For more on what determines the magnitude of that constant \(k\), see a later paragraph.

## Viscosity

What determines the value of \(F\) needed to produce a given difference in velocity between the two plates (Figure \(\PageIndex{4}\))? For many fluids the ratio of \(F\) to the quantity \(V/L\), which represents the rate of shear in the fluid, would be found to be the same for all values of \(F\):

\[F /(V / L)= \mathrm{const, or } F=\mathrm{const} \cdot(V / L) \label{ratio} \]

This constant ratio, the ratio of applied shear stress to the resulting rate of shear, usually denoted by \(\mu\), is called the **viscosity** of the fluid. The viscosity is this the fluid property that characterizes the resistance of the fluid to deformation. For fluids like air and water, the viscosity is indeed an intrinsic property of the fluid, in that it does not depend on the state of motion but only on the nature of the fluid itself. Different fluids have different viscosities. Fluids with higher viscosities require a greater shearing force per unit area to produce a given rate of shearing, and fluids with higher viscosities have a greater rate of shearing for a given shearing force per unit area. For a given fluid the viscosity is a function of temperature; for water, viscosity decreases with temperature, but for air, viscosity increases with temperature.

## Universal Case

Now we need to generalize beyond the kitchen-table experiment. Here comes a substantial conceptual jump. The parallel-plate experiment is a rather specialized case of shearing in a fluid. In a more general flow, the geometry of the flow is more complicated and the rate of shear and the corresponding shearing force per unit area generally varies from place to place. Even so, the deformation of the fluid in any tiny volume can be visualized in the same way as in the parallel-plate experiment. A relationship like Equation \ref{ratio} holds at every point in a sheared fluid, no matter how much the rate and orientation of the shearing vary from place to place:

\[\frac{\tau}{d u / d y}=\mu\]

or

\[\tau=\mu \frac{d u}{d y} \label{shearstress} \]

where \(\tau\) is the shear stress (i.e., the local shearing force per unit area) exerted across the shearing surfaces at some point in the fluid, and \(d u / d y\) is the rate of change of the local fluid velocity \(u\) in the direction \(y\) normal to the shearing surfaces at the point (Figure \(\PageIndex{5}\)). We will often have occasion to make use of Equation \ref{shearstress} later in the course. I have sidestepped its derivation from first principles; that would necessitate starting from Newton’s second law, written in differential form, for the general fluid motion. I hope that the shortcut I have presented here gives you a good understanding of the significance of Equation \ref{shearstress}.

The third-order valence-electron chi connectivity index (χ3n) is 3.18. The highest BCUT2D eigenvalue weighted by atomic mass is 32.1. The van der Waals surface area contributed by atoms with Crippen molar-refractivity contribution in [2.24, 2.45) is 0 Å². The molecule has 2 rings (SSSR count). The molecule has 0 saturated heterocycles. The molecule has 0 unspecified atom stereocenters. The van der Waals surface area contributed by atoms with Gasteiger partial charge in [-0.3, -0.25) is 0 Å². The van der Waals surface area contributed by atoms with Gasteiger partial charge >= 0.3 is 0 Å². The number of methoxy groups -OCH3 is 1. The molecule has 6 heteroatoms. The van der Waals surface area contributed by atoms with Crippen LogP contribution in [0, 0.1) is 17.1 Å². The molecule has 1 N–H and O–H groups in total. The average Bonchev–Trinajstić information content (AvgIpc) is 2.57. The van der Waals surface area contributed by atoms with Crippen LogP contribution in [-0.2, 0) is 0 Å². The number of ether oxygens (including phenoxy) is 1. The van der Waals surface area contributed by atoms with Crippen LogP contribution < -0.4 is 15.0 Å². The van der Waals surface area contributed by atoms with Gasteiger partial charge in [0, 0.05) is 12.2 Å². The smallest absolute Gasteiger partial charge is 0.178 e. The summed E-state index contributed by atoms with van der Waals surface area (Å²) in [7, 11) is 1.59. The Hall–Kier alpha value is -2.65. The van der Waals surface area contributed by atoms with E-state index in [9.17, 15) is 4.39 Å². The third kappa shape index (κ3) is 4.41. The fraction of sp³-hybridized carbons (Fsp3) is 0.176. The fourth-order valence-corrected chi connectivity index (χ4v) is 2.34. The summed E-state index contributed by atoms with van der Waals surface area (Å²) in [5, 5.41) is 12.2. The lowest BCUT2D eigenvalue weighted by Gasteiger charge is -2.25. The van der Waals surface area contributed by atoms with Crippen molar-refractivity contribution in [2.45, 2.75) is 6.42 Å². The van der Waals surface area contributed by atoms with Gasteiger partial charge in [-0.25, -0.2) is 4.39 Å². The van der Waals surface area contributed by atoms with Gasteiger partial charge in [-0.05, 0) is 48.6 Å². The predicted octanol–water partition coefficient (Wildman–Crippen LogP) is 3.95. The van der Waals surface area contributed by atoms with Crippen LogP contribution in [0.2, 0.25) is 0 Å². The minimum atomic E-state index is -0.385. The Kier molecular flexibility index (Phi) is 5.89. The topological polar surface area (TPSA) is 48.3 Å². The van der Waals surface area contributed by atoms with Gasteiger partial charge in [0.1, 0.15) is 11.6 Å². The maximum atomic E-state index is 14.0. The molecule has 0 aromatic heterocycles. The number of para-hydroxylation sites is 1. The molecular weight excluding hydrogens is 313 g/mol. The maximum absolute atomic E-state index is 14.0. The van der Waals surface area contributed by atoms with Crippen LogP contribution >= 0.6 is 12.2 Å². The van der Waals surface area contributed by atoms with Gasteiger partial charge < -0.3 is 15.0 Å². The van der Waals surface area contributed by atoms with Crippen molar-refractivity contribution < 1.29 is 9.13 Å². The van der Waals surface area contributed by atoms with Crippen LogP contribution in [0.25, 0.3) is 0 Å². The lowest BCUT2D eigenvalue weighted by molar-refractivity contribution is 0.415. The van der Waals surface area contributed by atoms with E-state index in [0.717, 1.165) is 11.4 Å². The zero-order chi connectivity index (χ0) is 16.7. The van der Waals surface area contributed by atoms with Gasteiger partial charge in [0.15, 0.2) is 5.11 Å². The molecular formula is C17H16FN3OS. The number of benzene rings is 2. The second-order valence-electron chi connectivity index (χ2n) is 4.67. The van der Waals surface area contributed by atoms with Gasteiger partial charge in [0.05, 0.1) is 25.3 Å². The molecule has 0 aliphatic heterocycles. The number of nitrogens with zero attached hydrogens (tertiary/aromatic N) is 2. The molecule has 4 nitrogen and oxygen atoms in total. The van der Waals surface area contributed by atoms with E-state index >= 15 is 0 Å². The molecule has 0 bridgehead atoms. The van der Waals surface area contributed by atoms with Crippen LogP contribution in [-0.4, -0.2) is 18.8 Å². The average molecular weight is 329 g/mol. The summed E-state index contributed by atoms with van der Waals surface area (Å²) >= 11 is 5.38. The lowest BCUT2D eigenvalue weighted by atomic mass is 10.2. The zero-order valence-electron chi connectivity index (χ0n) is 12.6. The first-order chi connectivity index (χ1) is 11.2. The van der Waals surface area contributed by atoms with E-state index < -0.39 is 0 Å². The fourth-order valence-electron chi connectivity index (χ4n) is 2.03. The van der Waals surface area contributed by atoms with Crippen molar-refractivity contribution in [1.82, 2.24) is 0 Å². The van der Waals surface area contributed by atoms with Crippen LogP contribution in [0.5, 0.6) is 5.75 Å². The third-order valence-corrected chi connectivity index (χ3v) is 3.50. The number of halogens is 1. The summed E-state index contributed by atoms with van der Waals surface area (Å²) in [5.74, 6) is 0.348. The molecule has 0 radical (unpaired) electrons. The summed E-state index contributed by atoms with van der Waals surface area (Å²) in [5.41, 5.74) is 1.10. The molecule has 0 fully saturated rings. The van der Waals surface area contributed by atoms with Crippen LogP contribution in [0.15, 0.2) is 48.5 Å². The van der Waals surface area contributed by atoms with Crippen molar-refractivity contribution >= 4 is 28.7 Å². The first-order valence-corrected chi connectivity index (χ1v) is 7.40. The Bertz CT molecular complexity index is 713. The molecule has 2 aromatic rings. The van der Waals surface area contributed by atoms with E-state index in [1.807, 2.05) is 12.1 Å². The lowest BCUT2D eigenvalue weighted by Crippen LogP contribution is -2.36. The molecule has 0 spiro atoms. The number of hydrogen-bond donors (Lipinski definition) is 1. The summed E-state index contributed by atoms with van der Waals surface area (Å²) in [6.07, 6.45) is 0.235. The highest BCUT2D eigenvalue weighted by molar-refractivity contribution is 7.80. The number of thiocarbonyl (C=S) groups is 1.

You can see now the significance of \(k\) in the linear velocity distribution in Equation \ref{uky} for shearing of a fluid between parallel plates. Combine Equation \ref{shearstress}, the general relationship between shear stress and shear rate, with the result, found above for the parallel-plate experiment, that \(d u / d y = k\) (Equation \ref{dudy}), which expresses that the spatial rate of change, in the direction normal to the planes of shearing, of local fluid velocity is the same at all levels between the plates:

\[\frac{d u}{d y}=k=\frac{\tau}{\mu} \label{1.9} \]

So the constant \(k\) reflects the relative magnitude of the applied shearing force per unit area and the viscosity: for given viscosity, a greater applied shearing force per unit area on the upper plate produces a steeper velocity gradient in the fluid, and for given applied force per unit area, a given viscosity produces a less steep velocity gradient.

Why do fluids resist deformation? The shear stress that is mutually exerted across the surfaces of shear in the fluid, like the shear planes in the fluid between the parallel plates on your kitchen table, can be thought of as **internal friction**. For liquids, to account for the origin of this internal friction you can appeal to the necessity of stretching and breaking the fleeting bonds between the adjacent close-lying molecules of the fluid whose centers lie on one side or other of the imaginary shear plane. For gases, however, the picture is not as straightforward (although ultimately simpler mechanically!) because gases consist of isolated atoms or molecules pursuing their free paths and interacting among themselves only relatively infrequently. In gases, the shear planes pass through mostly empty space, and the constituent particles are for the most part moving freely as they pass across the shear planes in one direction or the other. To present a satisfactory account of the origin of internal friction in sheared gases, we have to deal with the phenomenon of *diffusion*. Diffusion is an important physical process that will figure in a number of later topics in these notes as well, so this is a good place, in the following section, to address it.